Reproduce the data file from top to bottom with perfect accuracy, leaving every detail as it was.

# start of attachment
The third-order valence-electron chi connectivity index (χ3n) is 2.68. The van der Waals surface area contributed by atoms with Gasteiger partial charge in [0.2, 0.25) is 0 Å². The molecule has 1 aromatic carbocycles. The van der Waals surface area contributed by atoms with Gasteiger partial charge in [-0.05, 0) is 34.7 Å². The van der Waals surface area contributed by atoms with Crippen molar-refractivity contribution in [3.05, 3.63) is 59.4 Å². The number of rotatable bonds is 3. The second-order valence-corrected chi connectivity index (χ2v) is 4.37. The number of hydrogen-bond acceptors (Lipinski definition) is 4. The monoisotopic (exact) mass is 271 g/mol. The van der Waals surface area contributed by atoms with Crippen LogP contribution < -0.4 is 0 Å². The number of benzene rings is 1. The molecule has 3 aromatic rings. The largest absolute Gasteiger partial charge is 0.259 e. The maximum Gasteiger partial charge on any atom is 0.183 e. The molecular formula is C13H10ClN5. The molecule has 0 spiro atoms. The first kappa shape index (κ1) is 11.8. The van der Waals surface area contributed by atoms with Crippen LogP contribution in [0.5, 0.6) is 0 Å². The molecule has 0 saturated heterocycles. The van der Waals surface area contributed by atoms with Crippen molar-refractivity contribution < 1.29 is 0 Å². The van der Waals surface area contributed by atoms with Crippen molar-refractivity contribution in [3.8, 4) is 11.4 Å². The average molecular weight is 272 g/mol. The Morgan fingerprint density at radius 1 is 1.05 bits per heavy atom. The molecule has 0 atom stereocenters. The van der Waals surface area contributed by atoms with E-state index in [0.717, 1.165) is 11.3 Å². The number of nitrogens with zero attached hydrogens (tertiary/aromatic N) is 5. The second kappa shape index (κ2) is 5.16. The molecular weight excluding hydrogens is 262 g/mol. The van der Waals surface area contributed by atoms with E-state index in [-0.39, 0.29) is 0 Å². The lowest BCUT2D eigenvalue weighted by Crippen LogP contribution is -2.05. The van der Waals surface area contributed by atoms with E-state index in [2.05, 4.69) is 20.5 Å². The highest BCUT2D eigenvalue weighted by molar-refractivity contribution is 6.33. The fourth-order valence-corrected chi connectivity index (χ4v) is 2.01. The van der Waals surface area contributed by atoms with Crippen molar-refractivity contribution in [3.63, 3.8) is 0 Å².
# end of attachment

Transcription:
The third-order valence-electron chi connectivity index (χ3n) is 2.68. The van der Waals surface area contributed by atoms with Gasteiger partial charge in [0.2, 0.25) is 0 Å². The molecule has 1 aromatic carbocycles. The van der Waals surface area contributed by atoms with Gasteiger partial charge in [-0.05, 0) is 34.7 Å². The van der Waals surface area contributed by atoms with Crippen molar-refractivity contribution in [3.05, 3.63) is 59.4 Å². The number of rotatable bonds is 3. The second-order valence-corrected chi connectivity index (χ2v) is 4.37. The number of hydrogen-bond acceptors (Lipinski definition) is 4. The monoisotopic (exact) mass is 271 g/mol. The van der Waals surface area contributed by atoms with Crippen LogP contribution < -0.4 is 0 Å². The number of benzene rings is 1. The molecule has 3 aromatic rings. The largest absolute Gasteiger partial charge is 0.259 e. The maximum Gasteiger partial charge on any atom is 0.183 e. The molecular formula is C13H10ClN5. The molecule has 0 spiro atoms. The first kappa shape index (κ1) is 11.8. The van der Waals surface area contributed by atoms with Crippen LogP contribution in [0.5, 0.6) is 0 Å². The molecule has 0 saturated heterocycles. The van der Waals surface area contributed by atoms with Crippen molar-refractivity contribution < 1.29 is 0 Å². The van der Waals surface area contributed by atoms with Crippen molar-refractivity contribution in [3.8, 4) is 11.4 Å². The average molecular weight is 272 g/mol. The Morgan fingerprint density at radius 1 is 1.05 bits per heavy atom. The molecule has 0 atom stereocenters. The van der Waals surface area contributed by atoms with E-state index in [0.717, 1.165) is 11.3 Å². The number of nitrogens with zero attached hydrogens (tertiary/aromatic N) is 5. The second kappa shape index (κ2) is 5.16. The molecular weight excluding hydrogens is 262 g/mol. The van der Waals surface area contributed by atoms with E-state index in [-0.39, 0.29) is 0 Å². The lowest BCUT2D eigenvalue weighted by Crippen LogP contribution is -2.05. The van der Waals surface area contributed by atoms with E-state index in [2.05, 4.69) is 20.5 Å². The highest BCUT2D eigenvalue weighted by molar-refractivity contribution is 6.33. The fourth-order valence-corrected chi connectivity index (χ4v) is 2.01. The van der Waals surface area contributed by atoms with Crippen molar-refractivity contribution in [3.63, 3.8) is 0 Å².